I’ve read Death to the BCS and odds are as a lover of College Football so have you. If you haven’t though, the thrust of the book is about how deciding a National Champion is more effective using a playoff system, would provide a better payout for the schools and minimize corruption of college athletes. So it totally would? Right you guys? College football playoff solves world hunger, yes? Well, for comparison’s sake, we should at least have a gander at the Premier College Sports Playoff solution of College Basketball, right?
So What Kind of Deal Did College Basketball Get?
Well back in April of 2010, the NCAA signed a deal with Ted Turner and CBS valued at 14 years and 11 Billion dollars. On average this works out to roughly $777 million dollars a year with two percent inflation each year. Unfortunately, the most transparent data comes with the end of the 2010 season which was the last year of a deal with CBS that paid out approximately $500 million dollars annually. In 2010 of the $500 million dollars earned approximately $180.5 million was distributed to teams who had participated in the NCAA tournament from 2005-2010. In 2010, for each game a conference appeared in during that five year span, they received $240,000 dollars. The conferences are free to distribute the money by socialism, the per game basis or Battle Royale, whatever they see fit. Some conferences take their check, split it 12 ways and mail it out. Others give huge amounts to one team to try and keep them in conference, such as Butler.
To say the money was kept by the NCAA is overly simplistic. The moneys kept by the NCAA are redistributed according to another pie chart! I like Pie!
So What Kind of Deal Did College Football Get?
According to Death to the BCS, for the 2010-2011 Bowl Season the Annual Take of the College Football Bowl System was approximately $275 Million Dollars, $95 million of which gets sucked up into exorbitant travel costs, corruption, coke and hookers, etc. This leaves a collective profit of $180 million dollars, 100 percent of which gets distributed directly back to the conferences that play in the Bowl Games. Conferences can distribute again by craps game, communism, whatever.
The interesting twist to the current bowl system is that whatever your conference makes after it’s payoff, it keeps. So, the remaining $180 Million dollars distributed after $95 Million dollar Small Print looks like this.
Well the net payout to conferences for participating in post season action is essentially the same between the two sports with football earning 180 Million after costs and basketball earning 180.5 Million after costs. Interestingly, the number of teams participating annually is nearly the same with 68 now for basketball, previously 64 and approximately 70 for football depending on which bowls fold and which new ones start annually. Since the profits are split among 11 conferences and Notre Dame(GRRR) in college football and 31 conferences in College Basketball, the per conference payout is higher in College Football.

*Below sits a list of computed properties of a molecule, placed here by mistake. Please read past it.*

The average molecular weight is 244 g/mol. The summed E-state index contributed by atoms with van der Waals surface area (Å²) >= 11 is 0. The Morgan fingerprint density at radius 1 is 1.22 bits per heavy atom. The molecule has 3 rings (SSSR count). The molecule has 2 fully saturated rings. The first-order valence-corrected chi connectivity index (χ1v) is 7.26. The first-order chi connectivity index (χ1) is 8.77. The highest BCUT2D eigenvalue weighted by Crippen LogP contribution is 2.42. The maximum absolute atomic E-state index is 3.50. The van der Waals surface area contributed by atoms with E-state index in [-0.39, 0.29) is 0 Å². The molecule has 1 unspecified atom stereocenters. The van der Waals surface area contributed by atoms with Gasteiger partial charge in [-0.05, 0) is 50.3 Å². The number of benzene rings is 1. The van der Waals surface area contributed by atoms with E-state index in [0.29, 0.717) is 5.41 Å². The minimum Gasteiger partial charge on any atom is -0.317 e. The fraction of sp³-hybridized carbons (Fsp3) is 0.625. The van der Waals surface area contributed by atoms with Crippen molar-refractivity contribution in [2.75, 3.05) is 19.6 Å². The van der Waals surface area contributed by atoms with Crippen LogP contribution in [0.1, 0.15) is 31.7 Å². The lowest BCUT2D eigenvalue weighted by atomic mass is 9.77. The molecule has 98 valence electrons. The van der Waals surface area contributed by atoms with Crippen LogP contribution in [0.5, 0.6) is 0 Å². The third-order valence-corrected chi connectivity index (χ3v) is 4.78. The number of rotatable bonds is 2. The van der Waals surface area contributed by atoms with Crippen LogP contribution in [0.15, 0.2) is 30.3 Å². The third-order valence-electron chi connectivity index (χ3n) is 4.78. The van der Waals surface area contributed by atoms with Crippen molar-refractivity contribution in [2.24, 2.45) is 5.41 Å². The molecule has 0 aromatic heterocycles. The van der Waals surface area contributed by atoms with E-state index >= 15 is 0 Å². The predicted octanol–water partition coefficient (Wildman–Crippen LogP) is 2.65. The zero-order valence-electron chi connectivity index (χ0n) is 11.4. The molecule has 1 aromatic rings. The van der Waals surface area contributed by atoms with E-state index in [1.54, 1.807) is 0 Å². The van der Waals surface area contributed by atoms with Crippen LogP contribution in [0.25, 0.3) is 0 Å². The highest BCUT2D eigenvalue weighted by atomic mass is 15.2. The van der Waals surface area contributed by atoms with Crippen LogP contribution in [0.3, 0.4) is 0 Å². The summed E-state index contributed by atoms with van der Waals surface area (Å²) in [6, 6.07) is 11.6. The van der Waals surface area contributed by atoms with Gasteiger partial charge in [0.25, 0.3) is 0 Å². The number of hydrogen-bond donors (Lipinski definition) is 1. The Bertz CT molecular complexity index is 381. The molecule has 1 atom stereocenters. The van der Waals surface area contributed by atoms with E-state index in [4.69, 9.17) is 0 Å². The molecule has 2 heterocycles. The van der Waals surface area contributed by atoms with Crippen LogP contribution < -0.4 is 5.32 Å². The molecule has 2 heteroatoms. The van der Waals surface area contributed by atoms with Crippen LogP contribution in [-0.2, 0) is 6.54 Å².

Where basketball absolutely kicks football’s ass though is in altruism. Of the kept money by the NCAA, almost 195 million dollars goes right back into the pocket of Division I schools. This helps pay for non-revenue sports at the discretion of each individual athletic department. In football all money either gets directed to the bowl owners or the conferences. So in a way this is more efficient because it eliminates the NCAA as a passthrough. Teams in power conferences get more money and thus can decide how they want to spend it.
College Basketball’s model also has the benefit of eliminating the risk of your fanbase not showing up for games. Since a conference is paid based on a per appearance basis, whether or not a school’s fans show up has no bearing on that school’s take home pay. Also, there are rumors of an 82000 dollar travel stipend from WikiAnswers, so like, Caveat Emptor. Also, by basing payout over a five-year span College Basketball the “temperature taking” of a conference’s contribution is more accurate.
So Is The College Basketball Model Better?
Yes, it is. At the end of the day, more coin goes into your team’s pocket than it does under the NCAA football model and the risk of having crappy postseason turnout is effectively mitigated. If NCAA football was bringing in $750 Million a year instead of $295 Million then it becomes more of a philosophical debate as to whether the big swinging cheese of College Football should stay that way or if we’d want to see the parity of well-funded Mid-Majors start to creep in. I didn’t write this post as a method to say that the Bowl System works, it doesn’t, but I couldn’t find anything in the googles that effectively compared the two playoff systems.